Firstly, apologies both to the rest of the boys and our readers for my irregular posting for the playoff diary. I’ve been super busy the last couple of weeks, firstly with assignments (I still have one that needs to go in and it’s now two weeks late!) as well as working on a piece that I’m actually getting paid for (which will also be posted on NBAMate because I love you guys too much) and my LA Kings are one game away from winning their first ever Stanley Cup, which has also been played on the days I’m supposed to do the diary. So yeah. In the words of the late great Manute Bol, my bad.
That said, I did watch most of today’s game. By now, most everyone knows how it went – OKC, after falling behind by 18 in the second half, stormed back (pun not intended) and pulled this one out 104-97 to take the series 4-2 and make their first Finals since the move to Oklahoma City. It was a hell of a team performance and it was hard dealing out votes, but here we go.
3 votes – Kevin Durant. The afore-mentioned paid piece (now I can finally tell women I’m a professional writer! Yay!) that I’m writing is on Kevin Durant, and I’ll have it on here between now and Game 1 of the Finals if we have the time. I don’t know if I’d call this a true statement game from the Durantula, but 34 points and 14 rebounds is nothing to laugh at whatsoever. As much of a team victory as this was, the Thunder are at their best when Kevin Durant remains first among equals.
The Thunder have continually improved every year of the Kevin Durant era. Does that make them NBA champions? Let’s wait and see.
2 votes – Thabo Sefolosha. Thabo is the forgotten man in this Thunder squad, with most people seeing him as just the guy who plays a bit at the start before my man, the Bearded One himself, James F*cking Harden comes on to weave his magic. (If it wasn’t obvious, I have a man-crush on James Harden. It’s a camaraderie only other men with beards can understand. In fact ‘Bärte’ is German for beard, hence its use in the title).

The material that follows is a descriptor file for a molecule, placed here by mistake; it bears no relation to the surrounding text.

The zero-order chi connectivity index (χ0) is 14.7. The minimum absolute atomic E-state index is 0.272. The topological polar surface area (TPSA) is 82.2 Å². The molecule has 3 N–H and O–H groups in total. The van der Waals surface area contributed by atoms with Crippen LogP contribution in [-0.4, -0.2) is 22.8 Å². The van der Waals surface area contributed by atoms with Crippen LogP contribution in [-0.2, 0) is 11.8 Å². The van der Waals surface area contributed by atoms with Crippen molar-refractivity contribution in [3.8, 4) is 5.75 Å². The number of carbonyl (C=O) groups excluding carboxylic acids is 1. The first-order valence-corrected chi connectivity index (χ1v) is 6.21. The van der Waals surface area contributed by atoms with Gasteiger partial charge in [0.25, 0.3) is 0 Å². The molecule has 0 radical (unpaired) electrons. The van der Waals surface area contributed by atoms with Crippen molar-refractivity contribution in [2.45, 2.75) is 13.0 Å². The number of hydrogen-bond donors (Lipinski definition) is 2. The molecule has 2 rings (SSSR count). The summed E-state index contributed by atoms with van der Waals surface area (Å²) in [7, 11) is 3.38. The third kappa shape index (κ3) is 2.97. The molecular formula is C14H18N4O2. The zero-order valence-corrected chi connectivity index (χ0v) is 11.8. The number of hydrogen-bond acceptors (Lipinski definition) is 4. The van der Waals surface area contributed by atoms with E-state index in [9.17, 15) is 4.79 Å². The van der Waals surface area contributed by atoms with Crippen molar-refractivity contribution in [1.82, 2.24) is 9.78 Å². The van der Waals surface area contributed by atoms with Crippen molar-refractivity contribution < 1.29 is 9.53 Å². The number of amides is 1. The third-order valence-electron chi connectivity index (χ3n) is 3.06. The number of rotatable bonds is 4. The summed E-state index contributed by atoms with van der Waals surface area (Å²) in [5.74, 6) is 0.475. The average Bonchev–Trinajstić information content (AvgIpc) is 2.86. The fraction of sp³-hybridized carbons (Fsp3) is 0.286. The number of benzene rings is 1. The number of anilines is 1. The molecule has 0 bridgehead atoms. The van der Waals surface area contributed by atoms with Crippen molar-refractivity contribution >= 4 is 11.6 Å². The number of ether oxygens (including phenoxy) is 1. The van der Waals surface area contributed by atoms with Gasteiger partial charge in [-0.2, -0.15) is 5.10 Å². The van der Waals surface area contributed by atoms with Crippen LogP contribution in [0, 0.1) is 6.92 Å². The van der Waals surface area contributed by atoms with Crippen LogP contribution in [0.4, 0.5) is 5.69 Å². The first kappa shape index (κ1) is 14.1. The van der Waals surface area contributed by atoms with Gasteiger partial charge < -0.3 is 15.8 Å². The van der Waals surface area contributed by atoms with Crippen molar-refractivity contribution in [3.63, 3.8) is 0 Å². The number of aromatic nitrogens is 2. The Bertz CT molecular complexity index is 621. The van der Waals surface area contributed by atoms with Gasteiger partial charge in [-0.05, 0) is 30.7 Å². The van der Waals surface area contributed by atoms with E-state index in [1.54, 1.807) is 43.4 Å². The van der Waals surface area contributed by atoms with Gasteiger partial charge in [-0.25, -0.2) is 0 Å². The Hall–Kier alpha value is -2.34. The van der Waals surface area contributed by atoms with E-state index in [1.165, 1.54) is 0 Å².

That said, the biggest reason OKC won this series was Thabo shutting down Tony Parker from Game 3. If they don’t up his minutes and lockdown the former Mr Longoria, this series probably goes the other way. Parker is the conductor of the Spurs offense that won 20 straight games on a feast of easy baskets that I compared to basketball porn. Once he got neutralised, OKC were back in it and could use their advantages (youth and athleticism) on offense effectively. I nearly gave him the 3 points for this alone. Plus, for a guy not viewed as an offensive threat, he did OK this game (only 9 points, but he went 4-5 from the field and also snagged 5 rebounds) all over the court.
1 vote – Tim Duncan. 25 points. 14 rebounds. Looking effortless and slick as ever, even at 65 years of age. What can I say about Tim Duncan that hasn’t already been said?
As much as I’ve learnt the last two years what comes from writing the Spurs off…you’d have to think that they don’t have many more title runs in them. Duncan is off-contract this year and while I highly doubt he retires, I don’t think he comes back for more than a year or two. Meanwhile, OKC seem set to dominate the West for years to come, with Memphis and the Clippers continuing to rise. (I maintain that the Grizzlies are, as currently constructed, the only WC team that can beat OKC in a seven-game series). I’m not sure the Spurs go this deep again. Of course this probably means they win a title next year given that I’m consistently wrong on them.
That said, Tim Duncan’s legacy is pretty much set. When he retires, he goes down as the best power forward of all time (even if Popovich is finally admitting that he’s essentially been a center all this time), a borderline top-10 all time player and the classiest superstar of his era. Still, you have to think that not getting ring number 5 will eat away at him, because that’s the nature of the man. He may look and act totally chilled but you don’t get where he has without being hyper-competitive.
More than anything, today was a passing-the-torch game. It’s no secret that the Thunder’s model for building a franchise was heavily based on the Spurs. In this game, we saw one model small market franchise based around a humble, decent superstar and a near-perfectly constructed team, pass the torch to another model small market franchise based around a humble, decent superstar and a near perfectly constructed team. From here it’s up to the Thunder to take the next step and win a title. Just don’t be surprised if we’re saying the same things about Kevin Durant and Oklahoma City in 15 years time.